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November 16, 2012

Four stars for honoring veterans

Jeffersonville hospice organization recognized for its work with vets

JEFFERSONVILLE — A Jeffersonville hospice organization has joined only 42 organizations throughout the country in achieving the highest level of programing working with veterans.

Amedisys, which provides medical, psychosocial, volunteer and bereavement care, has been participating in a national We Honor Veterans campaign that works to educate and provide hospice care for those who have served the country in the military.

“We understand what it means to give of yourself as a veteran and we want as a hospice to make sure our veterans are cared for at the end of their life,” said Randy Hensley, director of office operations with Amedisys. “Many veterans have been through such traumatic, horrendous situations in war that we want to make sure that they’re cared for in a way that’s honoring to them and that they get the care that they really need. The other big piece that drives us is making sure our veterans know the benefits that are entitled to them.”

Dick Jackson — volunteer coordinator with Amedisys and a 35-year veteran of the U.S. Army who served two tours in Vietnam — said only about one-third of veterans take advantage of the benefits that are available to them through the We Honor Veterans and Veterans Affairs programs.

The program works with the Department of Veterans Affairs to involve area hospice organizations to provide assistance to veterans and their families. The program is designed to build professional and organizational capacity to provide quality care for veterans, develop and/or strengthen partnerships with VA and other veteran organizations, increase access to hospice and palliative care for veterans in the community and network with other hospices across the country to learn about best practice models, according to the group’s website.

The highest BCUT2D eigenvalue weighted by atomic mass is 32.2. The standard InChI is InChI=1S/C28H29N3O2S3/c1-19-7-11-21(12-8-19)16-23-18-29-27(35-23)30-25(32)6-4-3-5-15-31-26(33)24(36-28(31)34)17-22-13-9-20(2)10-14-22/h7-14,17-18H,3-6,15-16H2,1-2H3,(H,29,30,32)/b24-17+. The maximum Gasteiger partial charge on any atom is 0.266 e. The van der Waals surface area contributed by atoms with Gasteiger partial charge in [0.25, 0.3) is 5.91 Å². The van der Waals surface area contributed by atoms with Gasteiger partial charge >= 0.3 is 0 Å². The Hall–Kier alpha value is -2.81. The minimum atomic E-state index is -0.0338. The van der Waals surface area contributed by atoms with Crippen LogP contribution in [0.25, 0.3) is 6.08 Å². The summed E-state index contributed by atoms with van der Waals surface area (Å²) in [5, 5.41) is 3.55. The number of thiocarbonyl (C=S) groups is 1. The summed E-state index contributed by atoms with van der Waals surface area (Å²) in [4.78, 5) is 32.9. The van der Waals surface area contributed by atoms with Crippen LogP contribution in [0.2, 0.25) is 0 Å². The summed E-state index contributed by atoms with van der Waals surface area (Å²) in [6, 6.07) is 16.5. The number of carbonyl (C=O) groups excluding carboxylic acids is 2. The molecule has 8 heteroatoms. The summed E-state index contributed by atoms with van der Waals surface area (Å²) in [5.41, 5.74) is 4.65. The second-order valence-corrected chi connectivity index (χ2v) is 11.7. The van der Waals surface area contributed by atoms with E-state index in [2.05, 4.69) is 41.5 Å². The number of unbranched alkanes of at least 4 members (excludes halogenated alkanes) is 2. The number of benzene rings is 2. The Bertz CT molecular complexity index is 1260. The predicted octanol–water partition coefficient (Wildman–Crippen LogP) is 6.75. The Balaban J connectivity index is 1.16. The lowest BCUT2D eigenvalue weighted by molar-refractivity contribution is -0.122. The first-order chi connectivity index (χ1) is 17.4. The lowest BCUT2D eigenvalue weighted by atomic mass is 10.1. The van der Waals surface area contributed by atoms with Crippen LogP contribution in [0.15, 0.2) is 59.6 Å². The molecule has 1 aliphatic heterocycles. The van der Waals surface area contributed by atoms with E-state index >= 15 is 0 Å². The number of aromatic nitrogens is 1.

Organizations that join the We Honor Veterans program “earn their stars” through five levels of outreach. There is an introductory program, then level one provides veteran-centric education for staff and volunteers, and identify patients with military experience; level two builds organizational capacity to provide quality care for veterans; level three develops and strengthens relationships with VA medical centers and other veteran organizations; and level four increases access and improves quality of care for veterans in the community.

That level four award was given to Amedisys at a ceremony last week.

As part of their outreach work, Hensley said they take the program to nursing facilities and assisted living facilities throughout the region to honor veterans living there. He said the veterans receive individual recognition and work to find out where individuals are in the program and to make sure they know about all of the benefits that are available to them.

Hensley said veterans make up about 10 percent of Amedisys’ patients. Of those veterans the hospice has treated about 2 to 3 percent did not know about benefits they could receive or needed help receiving the benefits, which extended to not only hospice care but additional VA benefits that may have been available to the veteran or their families.

Another major emphasis for Amedisys locally is its connection with Jesus Cares at Exit 0, a group that provides assistance to the homeless in Clark County.

The group works to provide the same care to veterans in the area that may be homeless as those who are not.

For more information, visit wehonorveterans.org or amedisys.com or call 812-284-4630.

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